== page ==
Tyrone Reid, Senior Staff Reporter
Unlike in Jamaica's dual-citizenship cases, the Grand Court of the Cayman Islands has ruled that a United States-born politician who renewed her US passport as an adult does not mean that she has pledged allegiance to a foreign power.
In a case that has more Jamaican connections that one, Jamaican attorney Abe Dabdoub represented the petitioner, John Gordon Hewitt, who filed the petition under Cayman's Election Laws to unseat Tara Rivers, who won the election for the electoral district of West Bay that was held on May 22 this year.
"I am compelled to the conclusion that the first respondent (Rivers) remained domiciled and ordinarily resident in the Cayman Islands while she also resided abroad for the purposes of obtaining her full professional qualifications, and that the time so spent abroad must be disregarded by virtue of Section 61(3) of the Constitution. I am also satisfied that the first respondent, in renewing and using her United States passport as an ordinary incident of her United States citizenship acquired by birth, and a citizenship she is allowed to keep by virtue of Section 61(20)(b) of the Constitution, has not placed herself under any acknowledgement of allegiance, obedience or adherence to a foreign state or power, within the meaning of section 62(1)(a) of the Constitution. The petition therefore fails on both grounds and the relief sought in it is refused," reasoned Anthony Smellie, chief justice of the Cayman Islands, in the conclusion of his judgment.
As it relates to wasted votes and the need for a by-election, Smellie said: "It follows that this secondary issue does not arise for determination and so the declarations sought in that regard must also be refused."
After perusing the judgment handed down by the Cayman Islands' chief justice, noted Jamaican attorney-at-law Bert Samuels told The Sunday Gleaner that the constitutional provisions of both territories are similar and the findings by both chief justices are also quite similar.
"The judgment is consistent with Chief Justice (Zaila) McCalla's judgment in the (Daryl) Vaz matter. It is just that the outcome is different," said Samuels.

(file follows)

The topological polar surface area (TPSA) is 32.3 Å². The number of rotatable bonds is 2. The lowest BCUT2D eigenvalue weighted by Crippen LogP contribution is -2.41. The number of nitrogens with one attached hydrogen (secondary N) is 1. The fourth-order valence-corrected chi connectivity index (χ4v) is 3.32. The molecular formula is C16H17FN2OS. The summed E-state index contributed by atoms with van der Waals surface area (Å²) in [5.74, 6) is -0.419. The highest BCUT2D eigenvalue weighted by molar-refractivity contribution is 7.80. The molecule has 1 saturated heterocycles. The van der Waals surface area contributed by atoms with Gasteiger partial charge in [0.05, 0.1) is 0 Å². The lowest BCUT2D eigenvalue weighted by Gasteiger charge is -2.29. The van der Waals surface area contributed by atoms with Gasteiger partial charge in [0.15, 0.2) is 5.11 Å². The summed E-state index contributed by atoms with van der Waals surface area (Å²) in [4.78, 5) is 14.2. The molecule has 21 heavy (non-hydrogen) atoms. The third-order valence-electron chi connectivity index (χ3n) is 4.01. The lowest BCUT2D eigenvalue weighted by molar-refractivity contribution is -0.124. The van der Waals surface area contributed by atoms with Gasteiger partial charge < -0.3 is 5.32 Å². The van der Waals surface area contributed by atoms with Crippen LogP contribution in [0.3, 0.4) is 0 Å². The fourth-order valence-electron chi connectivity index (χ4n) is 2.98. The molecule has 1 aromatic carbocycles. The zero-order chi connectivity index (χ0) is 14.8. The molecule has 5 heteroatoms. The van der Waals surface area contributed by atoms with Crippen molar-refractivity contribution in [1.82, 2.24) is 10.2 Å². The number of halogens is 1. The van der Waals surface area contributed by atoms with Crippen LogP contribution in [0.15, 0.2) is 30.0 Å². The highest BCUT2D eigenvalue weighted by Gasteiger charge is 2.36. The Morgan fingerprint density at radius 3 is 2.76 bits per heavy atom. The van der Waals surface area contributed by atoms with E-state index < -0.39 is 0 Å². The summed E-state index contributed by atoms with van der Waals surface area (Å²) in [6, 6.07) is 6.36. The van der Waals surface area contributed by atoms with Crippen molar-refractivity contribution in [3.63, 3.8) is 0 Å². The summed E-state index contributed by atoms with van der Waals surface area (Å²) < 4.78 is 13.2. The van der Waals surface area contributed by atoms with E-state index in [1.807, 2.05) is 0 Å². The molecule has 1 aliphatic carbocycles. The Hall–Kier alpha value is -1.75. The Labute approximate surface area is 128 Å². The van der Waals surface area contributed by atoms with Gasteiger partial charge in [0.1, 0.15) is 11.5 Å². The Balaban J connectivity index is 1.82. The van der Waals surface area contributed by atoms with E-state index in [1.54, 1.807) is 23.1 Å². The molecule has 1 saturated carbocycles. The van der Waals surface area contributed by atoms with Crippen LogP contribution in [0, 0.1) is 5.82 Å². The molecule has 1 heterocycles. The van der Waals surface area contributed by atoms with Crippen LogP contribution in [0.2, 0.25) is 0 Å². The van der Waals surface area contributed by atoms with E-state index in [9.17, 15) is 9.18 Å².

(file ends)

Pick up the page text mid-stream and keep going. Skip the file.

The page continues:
He explained that a decision was arrived at by examining the law and facts and the latter might have been what caused the variation in Smellie's ruling.
"He had a different set of facts (to analyse)," said Samuels.
In February 2009, the Court of Appeal ordered a by-election in the constituency of West Portland to select a new member of parliament. In doing so the Appeals Court upheld the Supreme Court ruling in the dual-citizenship case involving Vaz, the Jamaica Labour Party's West Portland MP, and Dabdoub, who had been the candidate for the People's National Party.
Vaz not eligible to be a member of parliament
On April 11, 2008, McCalla ruled that Vaz was not eligible to be a member of parliament because he was a US citizen at the time of the election in September 2007 and that there should be a by-election in the constituency of West Portland, which Vaz represented in Parliament.
The chief justice ruled that by virtue of the fact that Vaz obtained an American passport when he was an adult and travelled on it, he had pledged an allegiance to a foreign power.
But Vaz took issue with that aspect of the ruling and filed an appeal in the Court of Appeal. Dabdoub had appealed against the chief justice's ruling that there should be a by-election.
He appealed on the grounds that he should have been made MP since he was the only duly nominated candidate.
The ruling in the Cayman Islands did not go unnoticed by Vaz.
When contacted, he told The Sunday Gleaner that his legal team remained convinced that the argument it put forward was legally correct.
"However, you respect fully any decision taken by the Jamaican courts. The situation, as it relates to my dual citizenship, is now history and I am still committed to the position that I was advised prior to the election that my situation, as it relates to dual citizenship, was perfectly legal," said Vaz.
The West Portland MP said he would do anything required to ensure that he is legally fit to represent his people and country. However, Vaz admitted that the multi-million dollar hit to his finances left a mark.
"The only issue that comes to mind is the massive cost to settle legal fees of $25 million ... and a by-election campaign. My only regret is the monetary cost," said Vaz, who also noted that he was mindful of the hit taxpayers had to take to fund the by-election. "However, I put all that behind me and continue to serve without any ill-feeling."
Efforts to get a comment from Dabdoub on the judgment handed down in the Cayman Islands were unsuccessful.